In many ways, the language of “clean” is the language of fear. The most initially concerning response I got to my questions came from that non-dairy yogurt brand. Two of the “dirty” ingredients it does not use are “xanthan gum, E415, invented in 1962 for a binder for toilet bowl cleaners and other household cleaners. Highly laxative effect,” and “guar gum, E412, patented by Kelco Co in 1975. Used in fracking.”

Terrifying, right? Nobody would want to eat something used in toilet bowl cleaners or fracking! And those industrial-sounding E-numbers! Well, those numbers are food additive codes assigned by the European Food Safety Authority (EFSA), and they specifically identify food additives that are safe and legal for use in food in the EU. Xanthan gum and guar gum are both thickeners you might find in dairy products or gluten-free baked goods; the former is made by bacterial fermentation of sugars, and the latter comes from a bean grown as food for humans and cattle in South Asia for centuries. (Xanthan gum is indeed used in toilet bowl cleaner, and guar gum is indeed used in fracking; water is also used in both.)

“I think food is one of life’s greatest pleasures, and it breaks my heart that people fear it,” says Nestle. But she says there is a grain of truth in some of this: A lot of what “clean” brands have in mind when they use the word is another term with a more specific meaning in the public health field—“ultra-processed.”

Think of it this way, explains Nestle: Corn on the cob is unprocessed, canned corn is processed, and Doritos are ultra-processed. “It’s an important term because we now have a NIH-controlled clinical trial showing that volunteers in a metabolic ward consume more calories when they are given ultra-processed foods and, therefore, gain weight.” The problem is that you can’t narrow down ultra-processed-ness to a single artificial ingredient or group of ingredients. “We don’t eat them on their own; we eat them in foods,” says Nestle. “The health effects depend on the foods. You can’t assess their effects separately from the foods that contain them.”

The most specific and straightforward definition of “clean” that I got came from a granola company: “Whole, minimally processed ingredients that are free of dairy, soy, refined sugars/flours, inflammatory oils, weird additives, or artificial ingredients." Besides “weird additives” (which sounds a lot like “chemicals”), this list is fairly clear. And it aligns with the USDA dietary guidelines on eating whole grains and cutting down on refined sugar, as well as Nestle’s advice to avoid ultra-processed food.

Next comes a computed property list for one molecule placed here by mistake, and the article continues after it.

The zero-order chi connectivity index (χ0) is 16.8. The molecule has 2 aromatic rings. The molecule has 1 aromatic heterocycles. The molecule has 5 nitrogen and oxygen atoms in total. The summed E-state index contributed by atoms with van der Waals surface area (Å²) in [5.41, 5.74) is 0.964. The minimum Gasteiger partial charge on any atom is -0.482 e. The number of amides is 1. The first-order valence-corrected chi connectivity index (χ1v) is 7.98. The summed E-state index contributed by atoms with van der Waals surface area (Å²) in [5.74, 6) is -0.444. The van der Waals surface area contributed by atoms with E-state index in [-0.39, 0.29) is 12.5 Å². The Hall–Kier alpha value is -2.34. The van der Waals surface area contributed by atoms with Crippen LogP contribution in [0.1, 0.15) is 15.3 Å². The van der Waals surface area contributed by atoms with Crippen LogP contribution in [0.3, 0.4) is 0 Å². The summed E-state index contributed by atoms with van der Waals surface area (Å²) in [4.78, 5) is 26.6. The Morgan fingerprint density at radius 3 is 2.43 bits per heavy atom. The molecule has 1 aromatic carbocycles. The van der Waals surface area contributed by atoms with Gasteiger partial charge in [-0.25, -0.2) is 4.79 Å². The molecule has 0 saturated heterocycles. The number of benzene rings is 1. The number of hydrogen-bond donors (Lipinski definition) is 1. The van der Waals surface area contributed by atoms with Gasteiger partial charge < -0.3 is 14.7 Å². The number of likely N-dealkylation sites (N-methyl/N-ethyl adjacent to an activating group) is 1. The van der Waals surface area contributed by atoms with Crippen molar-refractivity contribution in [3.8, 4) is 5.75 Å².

The problem is, it doesn’t align with science on the rest. Those same USDA dietary guidelines also include oils on a list of key recommendations for healthy eating patterns, and they say most Americans don’t eat enough dairy. By inflammatory oils, “I am guessing that [the company means] highly unsaturated vegetable oils high in omega-6 fatty acids,” says Nestle. “These are claimed to cause inflammatory reactions, but I’m not seeing much compelling research to back up this idea. Some people avoid dairy foods for reasons that also lack experimental proof. Others avoid soy, also for unproven reasons.”

“Clean” sounds perfectly innocuous on its own, but in fact, obsession with “clean” or “healthy” eating has been proposed as a new type of eating disorder called orthorexia. One of the main symptoms is cutting out large groups of foods and labeling them as unhealthy (or, say “dirty”)—it’s an all-or-nothing proposition, not a limit-your-consumption one.

Yet food companies continue to recommend doing exactly that by labeling certain ingredients “unclean” and “scary.” Why? A study by a group of academics at the University of Delaware that looked at “absence labeling”—advertising products as having an absence of something bad, as opposed to the presence of something good—found that it “can stigmatize food produced with conventional processes even when there is no scientific evidence that they cause harm, or even that it is compositionally different.” In other words, calling something “clean” is an effective way to turn people off of whatever doesn’t have the “clean” label, whether it’s “dirty” or not. “I think there is plenty of evidence that this works on lots of people,” says Nestle. Is it an ethical way to sell food? “No, of course not,” she adds, “but it is legal.”

So to come clean about all of this: Keep eating your dirty food. The people selling you clean food are using a dirty trick.